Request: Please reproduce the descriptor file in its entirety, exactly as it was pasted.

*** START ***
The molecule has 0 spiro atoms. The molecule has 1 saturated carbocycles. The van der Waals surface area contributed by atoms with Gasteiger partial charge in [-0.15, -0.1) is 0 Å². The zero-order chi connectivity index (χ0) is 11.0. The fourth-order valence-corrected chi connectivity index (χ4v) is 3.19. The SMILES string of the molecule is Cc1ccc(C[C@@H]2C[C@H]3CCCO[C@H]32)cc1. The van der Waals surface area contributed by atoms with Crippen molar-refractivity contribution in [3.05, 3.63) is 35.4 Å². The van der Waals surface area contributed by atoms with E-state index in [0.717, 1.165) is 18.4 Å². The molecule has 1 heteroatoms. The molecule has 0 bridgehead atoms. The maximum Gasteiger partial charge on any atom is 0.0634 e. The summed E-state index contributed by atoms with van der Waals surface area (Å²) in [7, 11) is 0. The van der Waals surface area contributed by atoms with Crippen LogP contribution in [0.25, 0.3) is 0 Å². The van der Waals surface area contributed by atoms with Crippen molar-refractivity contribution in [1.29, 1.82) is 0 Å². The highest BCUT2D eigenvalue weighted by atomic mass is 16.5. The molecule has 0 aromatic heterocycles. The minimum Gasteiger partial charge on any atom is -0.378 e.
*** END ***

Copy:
The molecule has 0 spiro atoms. The molecule has 1 saturated carbocycles. The van der Waals surface area contributed by atoms with Gasteiger partial charge in [-0.15, -0.1) is 0 Å². The zero-order chi connectivity index (χ0) is 11.0. The fourth-order valence-corrected chi connectivity index (χ4v) is 3.19. The SMILES string of the molecule is Cc1ccc(C[C@@H]2C[C@H]3CCCO[C@H]32)cc1. The van der Waals surface area contributed by atoms with Crippen molar-refractivity contribution in [3.05, 3.63) is 35.4 Å². The van der Waals surface area contributed by atoms with E-state index in [0.717, 1.165) is 18.4 Å². The molecule has 1 heteroatoms. The molecule has 0 bridgehead atoms. The maximum Gasteiger partial charge on any atom is 0.0634 e. The summed E-state index contributed by atoms with van der Waals surface area (Å²) in [7, 11) is 0. The van der Waals surface area contributed by atoms with Crippen LogP contribution in [0.25, 0.3) is 0 Å². The van der Waals surface area contributed by atoms with Crippen molar-refractivity contribution in [1.29, 1.82) is 0 Å². The highest BCUT2D eigenvalue weighted by atomic mass is 16.5. The molecule has 0 aromatic heterocycles. The minimum Gasteiger partial charge on any atom is -0.378 e.